The museum was close to our hotel, but, due to the size of our group, we were shuttled there by bus. After being told, “No cameras”, we were divvied up into small groups and guided by Egyptologists. The museum was grand inside and chock full of artifacts. It had some organization to it, but it was hard to tell what; there were few signs or labels. All our information came from our tour guides. They had great stories and insights to share, but I took few notes that night.
I’ll share a little of what I found memorable, but first, guess what I did in my sleep-deprived, food-starved, yes-I’m-making-excuses-for-myself state. Our group moved on while I was still studying slabs of stone with various waterfowl. I followed two seconds later, and they were gone. I literally (from my perspective) followed them around the corner only to find they had vanished. It was a confusing experience. I made a quick sweep looking for Mom and them, no luck. I would’ve continued my search, but the museum guards were ‘watching’ me. I joined another group, led by Iman, my guide from earlier that morning, so my tour that night ended up being different than Mom’s.
My first guide, the one I lost, taught a brief history of Egypt and pointed out things like how the statues had their left foot forward, symbolizing entering the afterlife. She explained what some other symbols meant. A chair symbolized Isis, a goddess who was a protecting mother. The lungs symbol meant the Nile River, the lungs of Egypt. One wooden statue in particular looked life-like with its crystal eyes. Our guide told us to imagine grave robbers shining a light into a tomb and seeing these eyes shining back at them, frightening.
In contrast, the theme of Iman, my adopted guide, seemed to be “nothing’s new”. It was interesting, really; she showed us things like writing instruments, boomerangs, and chess sets. She talked about traditions like laying flowers on coffins. She did point out a few murals showing one tradition, unique to Egypt (I think). An engaged couple would share one pair of sandals to symbolize their engagement. How cute is that? And thrifty too; I like this idea much better than keeping a diamond that at any minute could take a dive down a drain.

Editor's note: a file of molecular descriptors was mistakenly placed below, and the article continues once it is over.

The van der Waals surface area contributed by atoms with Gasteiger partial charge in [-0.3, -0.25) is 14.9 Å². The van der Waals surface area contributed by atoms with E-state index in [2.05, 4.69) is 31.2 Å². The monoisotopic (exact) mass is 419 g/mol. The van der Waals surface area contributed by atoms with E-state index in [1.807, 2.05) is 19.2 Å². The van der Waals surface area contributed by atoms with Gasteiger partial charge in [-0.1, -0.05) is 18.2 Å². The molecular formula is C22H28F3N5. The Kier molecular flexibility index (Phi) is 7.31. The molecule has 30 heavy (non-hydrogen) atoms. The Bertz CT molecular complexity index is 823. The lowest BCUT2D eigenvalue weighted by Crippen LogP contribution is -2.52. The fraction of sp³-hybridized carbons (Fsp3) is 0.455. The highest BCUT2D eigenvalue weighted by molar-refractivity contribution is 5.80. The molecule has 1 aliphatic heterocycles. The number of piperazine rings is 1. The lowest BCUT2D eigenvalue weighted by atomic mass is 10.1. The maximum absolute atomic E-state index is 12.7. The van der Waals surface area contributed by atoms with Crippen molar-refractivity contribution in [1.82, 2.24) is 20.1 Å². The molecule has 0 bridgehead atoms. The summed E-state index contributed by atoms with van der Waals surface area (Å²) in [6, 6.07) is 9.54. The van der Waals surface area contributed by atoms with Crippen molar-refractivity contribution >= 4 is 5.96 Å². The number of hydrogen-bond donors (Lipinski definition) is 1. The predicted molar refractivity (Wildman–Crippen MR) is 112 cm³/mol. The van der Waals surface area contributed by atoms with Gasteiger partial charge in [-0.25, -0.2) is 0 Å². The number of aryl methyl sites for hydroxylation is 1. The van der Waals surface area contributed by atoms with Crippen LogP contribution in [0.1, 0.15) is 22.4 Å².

The pinnacle of this evening, of course, was King Tutankhamen’s treasure. And like a little child at Christmas, I found the most spectacular thing was the box. Tut’s sarcophagus was in a gold box inside another gold box, inside another, etc. The museum had the boxes from coffin-sized to humongous lined up in glass cases down one hallway. Wow. Did I mention they were all real gold?--and the artistry and detail of everything, spectacular and somewhat overwhelming.
Don’t get me wrong. It wasn’t really the wealth that was turning my head. Tutankhamen died early. His funeral was rushed. He hadn’t the time to prepare for the afterlife. It’s believed most pharaohs had many more riches buried with them--though grave robbers through the ages have guaranteed we don’t truthfully know--But what impressed me more than the gold was just this feeling, here was a young man loved by his people. I thought of the nation mourning their young leader’s early passing. I thought of the artists crafting these things and knowing who they would belong to. It seemed present and very real, while standing in a room surrounded by Tut’s pristine possessions.
At the end of the evening, I finally caught up to my mom. She had noticed I was missing but hadn’t been overly concerned. I think she gives me too much credit sometimes. Anyways, for most guests this last part was their favorite thing of the evening. We entered the mummy room. It had a low ceiling and was kept cooler than the rest of the building. Its walkway followed the wall and then went back and forth in the center of the room until leading to the door at the opposite side. And there, lined up head-to-toe in cases along the aisles, were people. Ancient, dead, preserved people. They seemed a bit on the short side; maybe they’d shrunk some during mummification--the point is they were real people. You could see all the old traces of life in their wrinkled faces.
I’m not a fan of the open casket funeral, and this felt like the same hallowed-but-awkward experience. Forgive me, I was feeling out of it at the time, but I really wanted to take them by the hand and wake them up. I wanted to see their flesh and youth restored. I wanted to look into the brightness of their eyes and ask about their lives. It was an odd temptation, since I fully realize I don’t have the ability to sweep away the dust of ages and restore people. Perhaps, it’s feelings like these though, that led to modern mummy myths.